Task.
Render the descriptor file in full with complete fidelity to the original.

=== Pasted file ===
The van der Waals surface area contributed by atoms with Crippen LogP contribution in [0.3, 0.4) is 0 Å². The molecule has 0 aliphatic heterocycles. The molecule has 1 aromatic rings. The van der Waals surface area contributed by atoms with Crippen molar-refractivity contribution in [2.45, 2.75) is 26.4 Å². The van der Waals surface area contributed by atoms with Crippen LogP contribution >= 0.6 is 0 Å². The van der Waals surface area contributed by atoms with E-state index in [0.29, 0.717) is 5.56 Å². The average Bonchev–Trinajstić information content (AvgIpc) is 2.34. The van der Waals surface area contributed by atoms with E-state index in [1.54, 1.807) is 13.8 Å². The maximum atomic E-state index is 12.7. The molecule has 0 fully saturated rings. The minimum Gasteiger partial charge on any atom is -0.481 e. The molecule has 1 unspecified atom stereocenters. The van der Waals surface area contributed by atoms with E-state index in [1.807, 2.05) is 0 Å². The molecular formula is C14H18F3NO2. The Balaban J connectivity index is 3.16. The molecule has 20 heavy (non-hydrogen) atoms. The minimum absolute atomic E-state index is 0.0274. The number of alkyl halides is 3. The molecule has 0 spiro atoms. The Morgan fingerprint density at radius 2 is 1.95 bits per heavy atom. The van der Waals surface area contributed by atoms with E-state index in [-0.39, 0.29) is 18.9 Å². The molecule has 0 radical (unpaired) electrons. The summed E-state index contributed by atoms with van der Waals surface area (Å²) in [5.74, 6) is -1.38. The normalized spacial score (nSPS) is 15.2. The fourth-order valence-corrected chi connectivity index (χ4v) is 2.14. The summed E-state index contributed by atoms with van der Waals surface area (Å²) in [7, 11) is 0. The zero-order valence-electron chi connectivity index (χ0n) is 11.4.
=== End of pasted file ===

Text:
The van der Waals surface area contributed by atoms with Crippen LogP contribution in [0.3, 0.4) is 0 Å². The molecule has 0 aliphatic heterocycles. The molecule has 1 aromatic rings. The van der Waals surface area contributed by atoms with Crippen molar-refractivity contribution in [2.45, 2.75) is 26.4 Å². The van der Waals surface area contributed by atoms with Crippen LogP contribution >= 0.6 is 0 Å². The van der Waals surface area contributed by atoms with E-state index in [0.29, 0.717) is 5.56 Å². The average Bonchev–Trinajstić information content (AvgIpc) is 2.34. The van der Waals surface area contributed by atoms with E-state index in [1.54, 1.807) is 13.8 Å². The maximum atomic E-state index is 12.7. The molecule has 0 fully saturated rings. The minimum Gasteiger partial charge on any atom is -0.481 e. The molecule has 1 unspecified atom stereocenters. The van der Waals surface area contributed by atoms with E-state index in [1.807, 2.05) is 0 Å². The molecular formula is C14H18F3NO2. The Balaban J connectivity index is 3.16. The molecule has 20 heavy (non-hydrogen) atoms. The minimum absolute atomic E-state index is 0.0274. The number of alkyl halides is 3. The molecule has 0 spiro atoms. The Morgan fingerprint density at radius 2 is 1.95 bits per heavy atom. The van der Waals surface area contributed by atoms with E-state index in [-0.39, 0.29) is 18.9 Å². The molecule has 0 radical (unpaired) electrons. The summed E-state index contributed by atoms with van der Waals surface area (Å²) in [5.74, 6) is -1.38. The normalized spacial score (nSPS) is 15.2. The fourth-order valence-corrected chi connectivity index (χ4v) is 2.14. The summed E-state index contributed by atoms with van der Waals surface area (Å²) in [7, 11) is 0. The zero-order valence-electron chi connectivity index (χ0n) is 11.4.